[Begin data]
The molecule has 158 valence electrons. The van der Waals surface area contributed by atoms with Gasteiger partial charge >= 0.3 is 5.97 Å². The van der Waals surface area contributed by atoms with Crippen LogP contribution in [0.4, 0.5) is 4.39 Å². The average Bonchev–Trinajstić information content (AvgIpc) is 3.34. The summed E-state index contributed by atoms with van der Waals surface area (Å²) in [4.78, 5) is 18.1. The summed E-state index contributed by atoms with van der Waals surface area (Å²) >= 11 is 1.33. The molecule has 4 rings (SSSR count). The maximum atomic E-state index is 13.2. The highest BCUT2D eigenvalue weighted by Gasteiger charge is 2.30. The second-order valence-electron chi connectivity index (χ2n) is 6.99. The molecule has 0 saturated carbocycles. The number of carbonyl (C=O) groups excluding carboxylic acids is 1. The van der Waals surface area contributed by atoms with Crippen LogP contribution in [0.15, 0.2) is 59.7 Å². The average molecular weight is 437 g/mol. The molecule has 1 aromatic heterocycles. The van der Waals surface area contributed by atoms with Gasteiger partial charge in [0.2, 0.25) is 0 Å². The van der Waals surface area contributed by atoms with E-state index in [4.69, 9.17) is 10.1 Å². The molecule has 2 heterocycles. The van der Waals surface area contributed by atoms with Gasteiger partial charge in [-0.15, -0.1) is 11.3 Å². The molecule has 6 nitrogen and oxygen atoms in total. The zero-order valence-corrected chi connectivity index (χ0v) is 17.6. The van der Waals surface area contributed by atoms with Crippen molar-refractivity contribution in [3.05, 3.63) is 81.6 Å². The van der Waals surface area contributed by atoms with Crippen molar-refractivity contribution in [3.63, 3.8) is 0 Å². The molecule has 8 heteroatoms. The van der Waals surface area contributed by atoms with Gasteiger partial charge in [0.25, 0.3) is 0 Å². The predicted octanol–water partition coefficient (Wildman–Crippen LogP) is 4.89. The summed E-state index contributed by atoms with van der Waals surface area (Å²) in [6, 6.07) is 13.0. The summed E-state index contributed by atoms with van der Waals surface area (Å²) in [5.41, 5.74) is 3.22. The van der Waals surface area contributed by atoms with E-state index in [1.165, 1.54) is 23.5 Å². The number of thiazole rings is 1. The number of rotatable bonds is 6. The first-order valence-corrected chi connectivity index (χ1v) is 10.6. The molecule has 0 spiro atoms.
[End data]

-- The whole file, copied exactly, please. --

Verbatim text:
The molecule has 158 valence electrons. The van der Waals surface area contributed by atoms with Gasteiger partial charge >= 0.3 is 5.97 Å². The van der Waals surface area contributed by atoms with Crippen LogP contribution in [0.4, 0.5) is 4.39 Å². The average Bonchev–Trinajstić information content (AvgIpc) is 3.34. The summed E-state index contributed by atoms with van der Waals surface area (Å²) in [4.78, 5) is 18.1. The summed E-state index contributed by atoms with van der Waals surface area (Å²) >= 11 is 1.33. The molecule has 4 rings (SSSR count). The maximum atomic E-state index is 13.2. The highest BCUT2D eigenvalue weighted by Gasteiger charge is 2.30. The second-order valence-electron chi connectivity index (χ2n) is 6.99. The molecule has 0 saturated carbocycles. The number of carbonyl (C=O) groups excluding carboxylic acids is 1. The van der Waals surface area contributed by atoms with Crippen LogP contribution in [0.15, 0.2) is 59.7 Å². The average molecular weight is 437 g/mol. The molecule has 1 aromatic heterocycles. The van der Waals surface area contributed by atoms with Gasteiger partial charge in [0.2, 0.25) is 0 Å². The van der Waals surface area contributed by atoms with E-state index in [4.69, 9.17) is 10.1 Å². The molecule has 2 heterocycles. The van der Waals surface area contributed by atoms with Gasteiger partial charge in [-0.15, -0.1) is 11.3 Å². The molecule has 6 nitrogen and oxygen atoms in total. The zero-order valence-corrected chi connectivity index (χ0v) is 17.6. The van der Waals surface area contributed by atoms with Crippen molar-refractivity contribution in [3.05, 3.63) is 81.6 Å². The van der Waals surface area contributed by atoms with Crippen molar-refractivity contribution in [3.63, 3.8) is 0 Å². The molecule has 8 heteroatoms. The van der Waals surface area contributed by atoms with Gasteiger partial charge in [0.25, 0.3) is 0 Å². The predicted octanol–water partition coefficient (Wildman–Crippen LogP) is 4.89. The summed E-state index contributed by atoms with van der Waals surface area (Å²) in [6, 6.07) is 13.0. The summed E-state index contributed by atoms with van der Waals surface area (Å²) in [5.41, 5.74) is 3.22. The van der Waals surface area contributed by atoms with E-state index in [1.165, 1.54) is 23.5 Å². The number of thiazole rings is 1. The number of rotatable bonds is 6. The first-order valence-corrected chi connectivity index (χ1v) is 10.6. The molecule has 0 spiro atoms.